Every year, project management as a career choice becomes more and more popular. Experienced professionals like engineers and software developers are moving from their previous roles and taking on project management responsibilities, and younger workers are coming out of universities and graduate schools looking for a project management positions right out of the gate.
With more people entering the ranks, competition for desirable project management positions is naturally increasing. Aspiring project managers are looking for ways to differentiate themselves in the job market, and getting a PMP certification from the Project Management Institute is one of the most effective ways to make yourself stand out from the crowd. While there are many more PMP-certified project managers today than there were just a few years ago, a project management certification is still a mark of distinction.
If you’re wondering whether getting a PMP certification will improve your prospects, it’s important to understand what you’ll need to do in order to earn the certification, and weigh the time and effort against the potential benefits in salary and opportunities.
What’s Involved in Getting a PMP?
Perhaps the most important thing to understand about the PMP certification process is that it isn’t intended for new college graduates or other project management rookies. PMP applicants need to have at least three years of professional experience, including at least 4,500 hours of direct project management experience. Applicants without college degrees need at least five years of experience and at least 7,500 hours managing projects. On top of their professional experience, applicants also need to complete at least 35 hours of specialized project management education.
The certification process itself involves passing a 200-question multiple choice exam, which comes with a fee in the $400-$600 range depending on the applicant’s country of residence. Once you’re certified, you’ll need to earn professional development units every three years to maintain your PMP status. Depending on how you earn your development units, maintaining your certification can be a fairly expensive process in itself.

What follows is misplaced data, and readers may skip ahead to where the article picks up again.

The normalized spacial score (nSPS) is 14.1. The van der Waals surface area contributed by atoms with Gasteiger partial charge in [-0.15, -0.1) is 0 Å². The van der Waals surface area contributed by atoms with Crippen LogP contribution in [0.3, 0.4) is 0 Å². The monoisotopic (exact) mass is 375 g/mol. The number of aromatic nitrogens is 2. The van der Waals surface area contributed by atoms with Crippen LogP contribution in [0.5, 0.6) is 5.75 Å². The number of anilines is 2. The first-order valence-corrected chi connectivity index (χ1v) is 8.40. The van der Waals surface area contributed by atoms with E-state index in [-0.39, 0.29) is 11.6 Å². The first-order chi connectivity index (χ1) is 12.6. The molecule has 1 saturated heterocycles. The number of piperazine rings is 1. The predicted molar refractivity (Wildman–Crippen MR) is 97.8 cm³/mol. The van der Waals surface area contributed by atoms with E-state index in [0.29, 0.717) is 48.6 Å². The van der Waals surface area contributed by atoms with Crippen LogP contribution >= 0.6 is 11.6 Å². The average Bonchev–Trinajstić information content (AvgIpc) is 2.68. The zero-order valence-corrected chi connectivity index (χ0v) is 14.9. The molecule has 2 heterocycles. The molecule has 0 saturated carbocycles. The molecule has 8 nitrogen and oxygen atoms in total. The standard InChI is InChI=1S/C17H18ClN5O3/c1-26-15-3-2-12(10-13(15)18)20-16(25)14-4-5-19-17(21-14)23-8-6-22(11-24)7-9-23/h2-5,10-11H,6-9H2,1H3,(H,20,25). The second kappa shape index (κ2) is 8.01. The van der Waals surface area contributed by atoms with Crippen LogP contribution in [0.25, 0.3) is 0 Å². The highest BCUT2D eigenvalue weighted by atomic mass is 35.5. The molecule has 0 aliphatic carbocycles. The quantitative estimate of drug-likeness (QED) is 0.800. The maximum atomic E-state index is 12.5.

What Benefits Can You Expect?
While earning a PMP is no easy task, most project managers find that the benefits outweigh the costs. In most cases, your earning potential will increase significantly once you can put “PMP” after your name– in fact, a recent PMI project management salary survey indicated that certified project managers make an average of 20 percent more than their non-certified counterparts.
PMP certification will also put you in the running for higher-profile and more interesting projects, and can improve your chances of getting hired by one of the increasing number of organizations that consider certification on a resume a prerequisite for a project management role.
In the long term, the biggest benefit of certification may show itself in your own job performance. The knowledge you gain by studying for the PMP exam, and by earning your ongoing professional development units, will make it easier for you to lead your teams through complex projects. Chances are, building a reputation as someone who can be trusted with highly visible, mission-critical projects will do more to improve your earning potential and career opportunities than earning the certification itself.